Make2Pack Demonstrates Interoperability

Packaging machine users will see multiple benefits from interoperability, including faster delivery of machines, faster commissioning, and easier integration and maintenance.

Procter & Gamble engineer David Chappell (foreground) was organizer of the Cincinnati event, which demonstrated the benefits of
Procter & Gamble engineer David Chappell (foreground) was organizer of the Cincinnati event, which demonstrated the benefits of

The Make2Pack committee, also known as the ISA SP-88 Part 5 committee, demonstrated the benefits of adopting a standard approach to machine and control design for packaging machines at the Procter & Gamble Co. Central Engineering Technology Labs in Cincinnati on Dec. 7. 

This group of end-user engineers and technology providers has been working to expand the state model and tag database developed by the OMAC Packaging Working Group into actual control and machine design. The Cincinnati meeting showed how several different suppliers have written modular code for their controllers to accomplish the same control of a model form-fill-seal machine. 

The impact of this technology has great potential for cost reductions and better equipment for both packaging machinery builders and their customers. The companies involved were B&R Automation, Baumuller, Beckhoff, Rockwell Automation, Wago and Wonderware. Other companies were scheduled to attend, but bad weather hit Cincinnati the night before and reduced attendance. Many end-users were in attendance, as well.  

No performance difference 

A model form-fill-seal demonstration was constructed and a B&R Automation controller, then a Rockwell Automation controller, both supervised by a Wonderware human machine interface were used to control the demo. The programs were written in modular style based on PackML and Make2Pack guidelines. The controllers were connected to the demo equipment alternately with no change in perceivable performance. Because of the standardized use of tags and programming model, the Wonderware setup was minimized to cover an additional controller after configuring the first. Baumuller, Beckhoff and Wago demonstrated their controllers also programmed using the Make2Pack guideline.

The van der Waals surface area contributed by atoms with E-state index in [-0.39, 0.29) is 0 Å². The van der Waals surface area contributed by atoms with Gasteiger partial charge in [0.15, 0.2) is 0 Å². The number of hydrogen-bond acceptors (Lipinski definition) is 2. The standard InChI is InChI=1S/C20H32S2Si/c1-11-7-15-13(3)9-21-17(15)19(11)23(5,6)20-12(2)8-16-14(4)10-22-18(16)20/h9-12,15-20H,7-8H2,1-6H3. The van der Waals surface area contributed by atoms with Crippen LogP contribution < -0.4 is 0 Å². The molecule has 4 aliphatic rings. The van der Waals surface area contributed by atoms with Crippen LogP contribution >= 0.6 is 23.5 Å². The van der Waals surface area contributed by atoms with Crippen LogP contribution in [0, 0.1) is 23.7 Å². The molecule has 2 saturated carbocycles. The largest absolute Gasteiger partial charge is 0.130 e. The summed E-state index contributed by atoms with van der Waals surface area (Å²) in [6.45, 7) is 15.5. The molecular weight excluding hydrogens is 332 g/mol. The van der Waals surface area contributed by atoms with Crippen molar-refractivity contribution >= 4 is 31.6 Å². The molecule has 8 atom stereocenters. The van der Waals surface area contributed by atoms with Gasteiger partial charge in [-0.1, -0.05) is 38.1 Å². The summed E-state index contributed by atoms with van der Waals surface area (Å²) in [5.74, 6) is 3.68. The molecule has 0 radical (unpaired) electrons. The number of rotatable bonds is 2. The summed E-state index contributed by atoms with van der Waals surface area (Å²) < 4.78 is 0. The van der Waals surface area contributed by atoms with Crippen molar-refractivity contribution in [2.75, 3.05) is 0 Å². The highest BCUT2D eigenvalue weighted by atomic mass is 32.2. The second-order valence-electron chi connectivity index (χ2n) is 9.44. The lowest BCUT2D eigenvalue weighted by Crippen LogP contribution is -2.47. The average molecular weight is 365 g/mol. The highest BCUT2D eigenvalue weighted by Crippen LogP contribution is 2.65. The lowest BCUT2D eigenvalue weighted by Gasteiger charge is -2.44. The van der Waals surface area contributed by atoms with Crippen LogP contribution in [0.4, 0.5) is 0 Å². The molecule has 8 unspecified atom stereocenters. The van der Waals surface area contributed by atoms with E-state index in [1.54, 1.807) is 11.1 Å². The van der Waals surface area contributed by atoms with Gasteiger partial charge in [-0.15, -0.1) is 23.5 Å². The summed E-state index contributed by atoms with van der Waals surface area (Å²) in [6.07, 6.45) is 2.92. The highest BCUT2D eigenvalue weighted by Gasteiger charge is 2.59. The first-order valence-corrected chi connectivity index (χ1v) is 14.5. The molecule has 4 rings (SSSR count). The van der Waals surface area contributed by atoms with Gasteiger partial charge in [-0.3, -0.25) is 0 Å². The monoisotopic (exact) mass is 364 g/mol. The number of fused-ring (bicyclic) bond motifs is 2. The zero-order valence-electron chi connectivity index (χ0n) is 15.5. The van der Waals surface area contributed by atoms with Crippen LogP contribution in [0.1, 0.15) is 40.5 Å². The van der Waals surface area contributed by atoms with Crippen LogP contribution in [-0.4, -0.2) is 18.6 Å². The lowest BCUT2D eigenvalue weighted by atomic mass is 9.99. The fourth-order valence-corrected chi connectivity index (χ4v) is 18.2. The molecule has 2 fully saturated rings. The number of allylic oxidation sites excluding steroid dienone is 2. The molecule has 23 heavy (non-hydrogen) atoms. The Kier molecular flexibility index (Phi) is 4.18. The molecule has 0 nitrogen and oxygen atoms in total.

According to Procter & Gamble engineer and organizer of the event, David Chappell, packaging original equipment manufacturers (OEMs) will benefit—some already have—through the development of libraries of software modules with standardized nomenclature and methods. After developing these the first time, programming and debug time of subsequent machines can be cut by up to 80 percent. For end-users who specify these standards in their procurement, this means faster delivery of machines, faster commissioning, and easier integration and maintenance. For those in regulated industries, following these procedures should even cut time required for process validation. End-users on the committee hope that they will see a price decrease eventually as OEMs adopt Make2Pack. 

Genesis 

The organization that began discussing machine control interoperability and standards about 10 years ago—OMAC Users Group (for Open Modular Architecture Control)—developed a packaging machine working group. This group developed a state model of packaging machines (PackML) and tag definitions (PackTags) that were common to all packaging machines. The model for this work came from the Instrumentation Systems and Automation Society’s ISA 88 (batch control) standard. The problem remained about how to bring the state model into reality in actual machinery. A group was formed jointly by OMAC and WBF (the organization formerly known as World Batch Forum) to accomplish this—and thus Make2Pack was born, although now it is the Part 5 committee of ISA SP-88. These groups are all part of the Automation Federation, an umbrella group seeking to coordinate the efforts of manufacturing standards development.

Automation Federation
www.automationfederation.org

Make2Pack
www.make2pack.org

OMAC
www.omac.org

WBF
www.wbf.org

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